Welcome to our success story page. Here we feature stories of local runners that have pushed through and achieved a goal, PR, or any fitness endeavor. So feel free to email us about any success stories you many have. Featured runners and walkers get a free race!
"In 2014, I was told basically I shouldn't be running, and physically, I could truly barely run. I limped like a mad woman after every run, my hip would grind with every step I took, and I was in severe pain. The reason I was told not to run was because after several years of hip issues, I had been diagnosed in September 2013 with congenital hip dysplasia, a torn labrum, and hip impingement. Hip dysplasia is where the hip socket is malformed causing increased force on the joint resulting in increased wear and accelerated deterioration of the hip. The diagnosis of hip dysplasia meant I would potentially never run again and if I wanted a chance at all of living any kind of active lifestyle I would need a surgery called the periacetabular osteotomy (AKA PAO or hip preservation surgery). This surgery involves breaking your pelvis in three places, rotating/re-orienting the hip socket to make it the correct shape, and screwing it back together with 3-7 screws (in my case there are 7 in there forever). I also needed to have my a femoral osteoplasty (shaving down) of the head and neck of my femur, as well as a labral repair (stictches/anchors, making the ligament stable).
Now, rewind back to 2014. I agreed to run my last race on that bum hip with my rommate who had purchased me an entry into The Magnuson Spring into Action 5k. It wasn't a pretty run, I don't remember my time, I actually don't think it was bad, but I could barely walk when it was over. I remember appreciating that race beyond anything though, because I knew it might be the last race I ever ran.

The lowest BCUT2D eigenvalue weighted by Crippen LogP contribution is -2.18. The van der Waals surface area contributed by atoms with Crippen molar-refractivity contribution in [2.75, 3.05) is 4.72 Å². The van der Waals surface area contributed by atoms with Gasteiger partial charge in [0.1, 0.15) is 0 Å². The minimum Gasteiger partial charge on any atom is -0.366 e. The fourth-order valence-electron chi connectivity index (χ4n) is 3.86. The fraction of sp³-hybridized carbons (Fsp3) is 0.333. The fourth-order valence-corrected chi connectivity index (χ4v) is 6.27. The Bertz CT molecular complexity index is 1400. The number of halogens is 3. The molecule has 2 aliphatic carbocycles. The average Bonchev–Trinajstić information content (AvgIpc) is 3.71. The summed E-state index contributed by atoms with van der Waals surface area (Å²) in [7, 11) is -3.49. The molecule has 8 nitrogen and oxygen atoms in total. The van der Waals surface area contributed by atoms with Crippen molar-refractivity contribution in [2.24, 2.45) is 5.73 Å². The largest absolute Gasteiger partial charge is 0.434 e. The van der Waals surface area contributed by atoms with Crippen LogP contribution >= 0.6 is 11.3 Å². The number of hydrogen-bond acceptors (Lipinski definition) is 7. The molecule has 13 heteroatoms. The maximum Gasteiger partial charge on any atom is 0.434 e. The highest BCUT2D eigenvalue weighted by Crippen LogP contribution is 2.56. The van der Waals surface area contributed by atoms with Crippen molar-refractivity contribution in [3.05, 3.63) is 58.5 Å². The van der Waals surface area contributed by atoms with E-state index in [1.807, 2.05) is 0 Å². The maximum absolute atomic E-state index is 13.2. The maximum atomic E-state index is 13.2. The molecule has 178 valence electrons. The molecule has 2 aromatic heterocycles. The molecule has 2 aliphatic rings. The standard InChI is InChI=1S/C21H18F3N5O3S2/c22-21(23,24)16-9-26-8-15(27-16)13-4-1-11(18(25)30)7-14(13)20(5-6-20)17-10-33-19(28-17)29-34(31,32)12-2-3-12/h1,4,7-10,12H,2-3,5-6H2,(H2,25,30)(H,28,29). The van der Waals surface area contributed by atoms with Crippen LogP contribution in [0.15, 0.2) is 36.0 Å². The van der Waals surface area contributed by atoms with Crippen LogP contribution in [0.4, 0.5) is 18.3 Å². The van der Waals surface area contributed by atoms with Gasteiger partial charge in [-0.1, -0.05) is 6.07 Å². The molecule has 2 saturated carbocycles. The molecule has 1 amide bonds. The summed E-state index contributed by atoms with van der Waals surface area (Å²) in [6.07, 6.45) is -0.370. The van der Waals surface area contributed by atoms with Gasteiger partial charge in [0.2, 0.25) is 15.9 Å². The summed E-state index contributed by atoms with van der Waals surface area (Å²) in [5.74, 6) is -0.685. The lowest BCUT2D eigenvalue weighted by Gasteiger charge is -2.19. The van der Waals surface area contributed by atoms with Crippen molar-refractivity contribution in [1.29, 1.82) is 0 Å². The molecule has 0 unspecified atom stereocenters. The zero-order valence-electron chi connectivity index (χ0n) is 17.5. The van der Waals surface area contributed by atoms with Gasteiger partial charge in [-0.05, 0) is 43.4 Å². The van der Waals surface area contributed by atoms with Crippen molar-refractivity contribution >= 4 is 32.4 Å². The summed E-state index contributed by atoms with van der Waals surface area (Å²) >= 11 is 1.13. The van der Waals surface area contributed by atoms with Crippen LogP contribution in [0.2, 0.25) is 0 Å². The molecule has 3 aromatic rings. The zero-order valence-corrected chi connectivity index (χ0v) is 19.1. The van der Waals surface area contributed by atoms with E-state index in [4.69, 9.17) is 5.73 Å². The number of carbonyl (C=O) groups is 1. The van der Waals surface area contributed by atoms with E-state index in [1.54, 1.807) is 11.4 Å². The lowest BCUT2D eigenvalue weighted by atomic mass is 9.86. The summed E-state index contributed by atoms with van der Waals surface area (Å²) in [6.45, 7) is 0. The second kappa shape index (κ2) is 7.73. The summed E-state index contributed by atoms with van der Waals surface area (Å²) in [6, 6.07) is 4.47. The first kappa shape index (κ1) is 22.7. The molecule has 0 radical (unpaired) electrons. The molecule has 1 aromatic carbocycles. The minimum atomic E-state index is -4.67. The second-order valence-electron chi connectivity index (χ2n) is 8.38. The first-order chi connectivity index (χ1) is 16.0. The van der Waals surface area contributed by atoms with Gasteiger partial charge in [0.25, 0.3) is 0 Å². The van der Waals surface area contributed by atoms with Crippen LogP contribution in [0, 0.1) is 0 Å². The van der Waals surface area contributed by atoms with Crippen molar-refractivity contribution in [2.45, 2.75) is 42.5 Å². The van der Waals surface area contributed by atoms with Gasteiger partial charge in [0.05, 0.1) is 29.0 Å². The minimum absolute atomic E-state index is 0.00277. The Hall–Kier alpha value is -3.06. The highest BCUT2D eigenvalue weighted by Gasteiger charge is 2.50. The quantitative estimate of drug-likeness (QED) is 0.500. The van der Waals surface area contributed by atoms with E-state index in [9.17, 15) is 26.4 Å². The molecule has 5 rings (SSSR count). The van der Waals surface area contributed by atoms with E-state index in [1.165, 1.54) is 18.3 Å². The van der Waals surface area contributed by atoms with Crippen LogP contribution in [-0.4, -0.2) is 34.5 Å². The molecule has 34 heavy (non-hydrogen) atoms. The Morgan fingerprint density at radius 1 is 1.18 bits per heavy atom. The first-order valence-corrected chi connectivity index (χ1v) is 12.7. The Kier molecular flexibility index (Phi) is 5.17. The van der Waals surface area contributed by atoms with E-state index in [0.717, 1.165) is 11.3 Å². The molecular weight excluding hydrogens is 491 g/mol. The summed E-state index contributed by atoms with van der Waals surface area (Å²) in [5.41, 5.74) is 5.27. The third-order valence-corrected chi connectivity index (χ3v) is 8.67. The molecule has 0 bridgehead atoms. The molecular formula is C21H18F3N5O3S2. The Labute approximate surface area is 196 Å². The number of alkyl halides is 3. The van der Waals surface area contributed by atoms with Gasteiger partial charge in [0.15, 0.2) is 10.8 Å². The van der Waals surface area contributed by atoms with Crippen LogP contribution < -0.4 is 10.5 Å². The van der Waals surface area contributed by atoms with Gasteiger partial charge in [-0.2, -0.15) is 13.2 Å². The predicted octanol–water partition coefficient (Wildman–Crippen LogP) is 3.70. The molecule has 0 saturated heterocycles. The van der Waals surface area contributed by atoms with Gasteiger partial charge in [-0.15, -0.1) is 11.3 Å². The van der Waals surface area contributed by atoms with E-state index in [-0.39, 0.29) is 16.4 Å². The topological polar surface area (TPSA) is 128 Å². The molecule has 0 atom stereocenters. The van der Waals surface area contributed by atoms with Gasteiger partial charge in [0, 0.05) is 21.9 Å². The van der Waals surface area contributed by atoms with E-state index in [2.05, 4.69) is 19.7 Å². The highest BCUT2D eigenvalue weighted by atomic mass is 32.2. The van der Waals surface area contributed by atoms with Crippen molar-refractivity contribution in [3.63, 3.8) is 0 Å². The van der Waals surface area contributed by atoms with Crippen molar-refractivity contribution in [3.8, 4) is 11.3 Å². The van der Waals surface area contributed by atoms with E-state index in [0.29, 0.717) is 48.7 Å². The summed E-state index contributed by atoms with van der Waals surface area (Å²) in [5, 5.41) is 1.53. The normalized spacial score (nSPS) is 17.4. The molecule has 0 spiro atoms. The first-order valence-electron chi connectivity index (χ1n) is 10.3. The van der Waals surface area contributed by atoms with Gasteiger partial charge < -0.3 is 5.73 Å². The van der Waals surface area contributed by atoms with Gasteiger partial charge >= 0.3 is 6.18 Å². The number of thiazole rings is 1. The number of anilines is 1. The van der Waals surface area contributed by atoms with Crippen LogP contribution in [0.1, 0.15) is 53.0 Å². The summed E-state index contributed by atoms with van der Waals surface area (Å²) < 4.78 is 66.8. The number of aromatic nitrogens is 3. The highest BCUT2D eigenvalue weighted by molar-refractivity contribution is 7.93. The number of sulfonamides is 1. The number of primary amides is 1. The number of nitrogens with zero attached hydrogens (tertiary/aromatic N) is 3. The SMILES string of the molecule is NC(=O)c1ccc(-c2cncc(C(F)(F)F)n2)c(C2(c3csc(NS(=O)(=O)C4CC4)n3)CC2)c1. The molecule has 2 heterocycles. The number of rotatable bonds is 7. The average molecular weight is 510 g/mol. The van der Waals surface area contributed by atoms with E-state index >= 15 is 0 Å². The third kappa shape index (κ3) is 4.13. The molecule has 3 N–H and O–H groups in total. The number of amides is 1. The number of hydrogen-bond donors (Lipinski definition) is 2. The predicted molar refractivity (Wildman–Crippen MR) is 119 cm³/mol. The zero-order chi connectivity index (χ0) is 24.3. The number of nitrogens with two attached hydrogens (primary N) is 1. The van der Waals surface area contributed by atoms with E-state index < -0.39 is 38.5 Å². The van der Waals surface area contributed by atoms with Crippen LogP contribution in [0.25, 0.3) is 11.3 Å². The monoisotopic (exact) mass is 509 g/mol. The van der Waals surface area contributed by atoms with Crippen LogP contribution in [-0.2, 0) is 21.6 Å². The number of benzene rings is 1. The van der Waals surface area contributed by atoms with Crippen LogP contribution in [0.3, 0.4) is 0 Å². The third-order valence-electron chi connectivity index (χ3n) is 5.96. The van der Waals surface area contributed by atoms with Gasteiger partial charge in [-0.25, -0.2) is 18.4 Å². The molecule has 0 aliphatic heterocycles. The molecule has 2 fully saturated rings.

On 09/11/2014 I went in and had the PAO, FAI, and labral repair surgery. Expected recovery is usually anywhere from 1-5 years. I pretty much had an unprecedented outcome. I was able to surpass all expectations and start running (with my physical therapist of course) at just 16 weeks post op. As my running continued to progress and no complications presented themselves, I asked my physical therapist if I could run a 5k. I told him since Magnuson Spring into action 2014 was my last race, I wanted to see if I could make that race my first post op race. On March 21, 2015, with my mom, sister in-law, close friends (mom, sis inlaw, and one friend even drove over from Spokane!), and physical therapist all there to support me, I ran my first op 5k with the Magnuson Spring into Action race series. My pt had instructed me not to run fast, but life doesn't always work out the way you intended. I RAN your race (despite the odds stacked against me), got first place in my age and gender group, and had a personal best for a 5k. I nearly cried after Magnuson Spring into Action 2014 fearing I would never run again, not knowing my fate, only to return to Magnuson's Spring into Action 2015 even stronger than before.